Happy 51st birthday mezzo-soprano Cecilia Bartoli. //www.youtube.com/watch?v=_WvYa1rH2ns Born on this day in 1903 bass-baritone Joel Berglund. //www.youtube.com/watch?v=bdJ7sTUlQLo Born on this day in 1910 tenor Anton Dermota. //www.youtube.com/watch?v=rh23kopPvXw Born on this day in 1917 baritone Robert Merrill. //www.youtube.com/watch?v=mgeJetz_rt8 Born on this day in 1919 bass Manfred Jungwirth. //www.youtube.com/watch?v=I_hMa07Q6p4 Born on this day in 1920 mezzo-soprano Fedora Barbieri. //www.youtube.com/watch?v=cQV_mJe1mq4 Born on this day in 1926 tenor Ivo Zídek. //www.youtube.com/watch?v=lyFWdkAdU_E
Mozart: Le nozze di Figaro, K492 The singers are: John Tomlinson (Figaro), Joan Rodgers (Susanna), Andreas Schmidt (Il Conte Almaviva), Lella Cuberli (La Contessa Almaviva), Luisa Bartoletti (Cherubino), Phyllis Pancella (Marcellina), Günter von Kannen (Bartolo), Graham Clark (Basilio), Richard Brunner (Curzio), Peter Rose (Antonio), Hilde Leidland (Barbarina) And the orchestra: Berliner Philharmoniker and the RIAS Kammerchor, Daniel Barenboim conducting. “Mozart brings out the best in Daniel Barenboim,” wrote Opera magazine, also describing him as “a Mozartian of deep conviction”. For his recordings of the three Mozart-da Ponte operas, Barenboim created a hand-picked company of singers, including the charismatic John Tomlinson, here assuming the role of Figaro, and Cecilia Bartoli, who makes an irresistibly palpitating Cherubino. “Everything that Barenboim does provides some sort of illumination of the drama,” said Gramophone of this Figaro; “It has something to say, something that arises from deep and serious musical perception.” Here is the opening music, just 3 minutes, from this charming opera:
Earlier this year John Yohalem ruminated here on the paucity of Vivaldi operas in the US. “Trove Thursday” attempts a bit of a remedy with a live Motezuma (not a typo) I attended in Paris ten years ago conducted by Alan Curtis with Karina Gauvin, Sonia Prina, Mary-Ellen Nesi, Vito Priante and Ann Hallenberg (as Hernán Cortés!). Before Marilyn Horne and Victoria de los Angeles recorded Orlando Furioso in the 1970s, I wonder how many were aware that Vivaldi wrote operas much less had heard one. Matters have changed dramatically since then, particularly due to the “Vivaldi Edition” on Naïve; sadly it’s apparently now defunct before having completed its superb opera series. Although he claimed to have written many more, scholars have documented around 50 Vivaldi opera, but unfortunately only a small percentage of that oeuvre has survived. Until recently Motezuma was thought to be among the missing; however an incomplete score was exhumed from a Berlin library in 2002. Violinist and Vivaldi expert Alessandro Ciccolini composed new recitatives and adapted existing arias to arrive at the full edition Curtis recorded in 2005. The Paris concert performance posted here features a cast altogether different from that Archiv CD except for the apparently indispensable Priante in the title role. Prina, who sang so poorly this past weekend in Ariodante, is in much better form here as Mitrena, the Mexican emperor’s wife, a role composed for Vivaldi’s muse (and possible mistress) Anna Girò. Gauvin, Hallenberg and Nesi (who sings Mitrena on the Curtis Motezuma DVD ) also shine; for me the only weak link is Laura Aikin’s Asprano. A brief baroque fascination about the Spanish invasion produced Vivaldi’s opera although Montezuma’s tragic fate was of course replaced by the required lieto fine (happy ending). My first exposure to an 18th century vision of Mexico came from Richard Bonynge’s LP of highlights from Carl Heinrich Graun’s version which features one of Joan Sutherland’s greatest achievements—the da capo is simply mind-boggling! //www.youtube.com/watch?v=-KggJwiHm9o A Motezuma by Czech composer Josef Myslive?ek was also recently revived. //www.youtube.com/watch?v=ivaB5xe_jUw I’ve experienced just five Vivaldi operas live including Opera Lafayette’s excellent staging of the two surviving acts of Catone in Utica, but I’m curious to see more. Later this month the Spoleto Festival in Charleston mounts Farnace with Anthony Roth Costanzo. The fine Czech group Collegium 1704 is currently touring Europe with a production of Arsilda, Regina di Ponto with a cast that includes hilarious Cecilia Bartoli impersonator Kangmin Justin Kim and dreamy bass Lisandro Abadie. //www.youtube.com/watch?v=wnLM2QhCPPs Although they don’t usually provide laughs, Vivaldi’s operas sometimes offer thrills and chills thanks to great singers conquering his near-superhuman vocal demands. //www.youtube.com/watch?v=MIg77lSRnPg Vivaldi: Motezuma Theatre des Champs Elysees, Paris 10 October 2007 Karina Gauvin –Teutile Sonia Prina — Mitrena Mary Ellen Nesi — Ramiro Laura Aikin — Asprano Ann Hallenberg — Fernando Cortes Vito Priante — Motezuma Il Complesso Barocco Alan Curtis — conductor To download Motezuma, just click on the icon of a square with an arrow pointing downward on the audio player above and the resulting mp3 file will appear in your download directory. In addition, more than 60 other “Trove Thursday” podcasts remain available from iTunes (for free!) or via any RSS reader.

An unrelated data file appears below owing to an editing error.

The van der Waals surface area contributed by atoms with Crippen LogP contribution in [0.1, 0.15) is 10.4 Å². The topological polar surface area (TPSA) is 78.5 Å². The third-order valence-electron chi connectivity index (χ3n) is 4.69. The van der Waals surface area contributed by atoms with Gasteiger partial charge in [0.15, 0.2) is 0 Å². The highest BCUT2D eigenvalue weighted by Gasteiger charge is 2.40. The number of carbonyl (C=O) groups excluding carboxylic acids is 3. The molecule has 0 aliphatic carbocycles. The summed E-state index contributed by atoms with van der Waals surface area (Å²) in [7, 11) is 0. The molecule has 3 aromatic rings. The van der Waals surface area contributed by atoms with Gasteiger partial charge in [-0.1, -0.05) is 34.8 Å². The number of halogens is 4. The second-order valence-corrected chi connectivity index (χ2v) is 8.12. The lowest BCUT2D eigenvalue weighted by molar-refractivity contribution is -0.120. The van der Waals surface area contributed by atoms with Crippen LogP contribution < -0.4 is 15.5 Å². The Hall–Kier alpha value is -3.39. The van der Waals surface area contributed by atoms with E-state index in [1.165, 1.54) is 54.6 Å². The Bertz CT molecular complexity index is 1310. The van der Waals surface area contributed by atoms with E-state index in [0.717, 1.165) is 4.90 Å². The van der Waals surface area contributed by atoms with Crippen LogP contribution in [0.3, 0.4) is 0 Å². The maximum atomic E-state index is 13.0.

Great opera singers